Now, that's usually with printed books. On eBooks, they are never known to do anything except price match. Now, Google and Google Play services will do price matching, if they see a competitor at a lower price, they will do that price match. In fact, that's exactly what they said in the email they sent last week. “We reserve the right to discount if we see a lower price” for the e-book available from another retailer. “Well, that's fair, it makes sense, in fact, I think that's really cool, they save me a lot of time. That way, if you drop a price on Somewhere, they will go ahead and drop it for me, no need to worry about recording and fixing it.


But you remember I said, "Something made me rocking." That is, they changed things on a whim. It does not suit me, as if they were reaching my pocket, and I just took the money. This isn't great, especially if you ask for it to be listed at a set price. It is the same across the board.


So if you scroll through the terms of service, again, what it says is price changes at their discretion, they even say you can suggest a price list. And I'm using quotes because that's exactly what it says in the term service, you're actually suggesting a price list. I mean what? Why do I suggest? Why do not I set it?

Run Google services

Well, Google and Google Play services kind of want you to know, they still have the wheel, they are the ones in charge. And I think everyone would agree, if you are distributing through any form of platform, you are really not technically responsible.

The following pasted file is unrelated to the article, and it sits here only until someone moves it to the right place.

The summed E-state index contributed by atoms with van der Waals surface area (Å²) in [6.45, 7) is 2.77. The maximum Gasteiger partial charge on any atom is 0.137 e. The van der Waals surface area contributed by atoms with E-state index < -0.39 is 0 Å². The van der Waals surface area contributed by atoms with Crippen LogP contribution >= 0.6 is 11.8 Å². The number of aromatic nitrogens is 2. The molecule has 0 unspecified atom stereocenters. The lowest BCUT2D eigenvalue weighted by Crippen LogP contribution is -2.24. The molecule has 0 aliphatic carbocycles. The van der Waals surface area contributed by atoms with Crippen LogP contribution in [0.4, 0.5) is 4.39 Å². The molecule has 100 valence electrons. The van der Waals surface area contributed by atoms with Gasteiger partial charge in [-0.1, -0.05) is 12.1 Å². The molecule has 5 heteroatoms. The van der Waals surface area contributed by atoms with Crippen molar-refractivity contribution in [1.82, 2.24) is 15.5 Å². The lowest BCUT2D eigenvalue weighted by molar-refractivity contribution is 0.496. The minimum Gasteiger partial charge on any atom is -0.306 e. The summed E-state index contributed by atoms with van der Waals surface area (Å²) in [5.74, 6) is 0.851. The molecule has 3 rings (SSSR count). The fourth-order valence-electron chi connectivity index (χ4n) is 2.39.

Well how about the payment? Well, it's very similar to what we're used to on Amazon KDP, where you get paid 60 days after the end of the month. So this kind of gives them time for any kind of returns and refunds. That way, they can kind of calculate everything sent to you. Anything over $ 1, they'll send it to you. Something I've never seen before; maybe I slept on this one was the promotions.


You can actually do some promotional quotes with it. And they have a nice little user interface that you are able to go in, select the promotion you want to do, but you have to upload it through a CSV file, basically a spreadsheet of some kind, you put your title, the exact price you want, and you will put the start date and end date. Sounds pretty intuitive, I haven't used this option yet. I definitely want to know if you've tried it for yourself.


But what about the pros and cons of Google Play Books review services because people are not all sunshine, rainbows, puppies, dogs and rhinos. Let's go ahead and bring out all the good stuff:

Advantages of providing Google Play services

First. Google Play Services opens the world's largest and most used search engine. It's Google, I mean, do I need to say more? They have a wide range, and as I said, Google Play Books' services handle this family well. Now, will we become billionaires or millionaires? Maybe not right, at this point. But that's enough to make it worth our time, and I think you'll find that too. Improved user interface.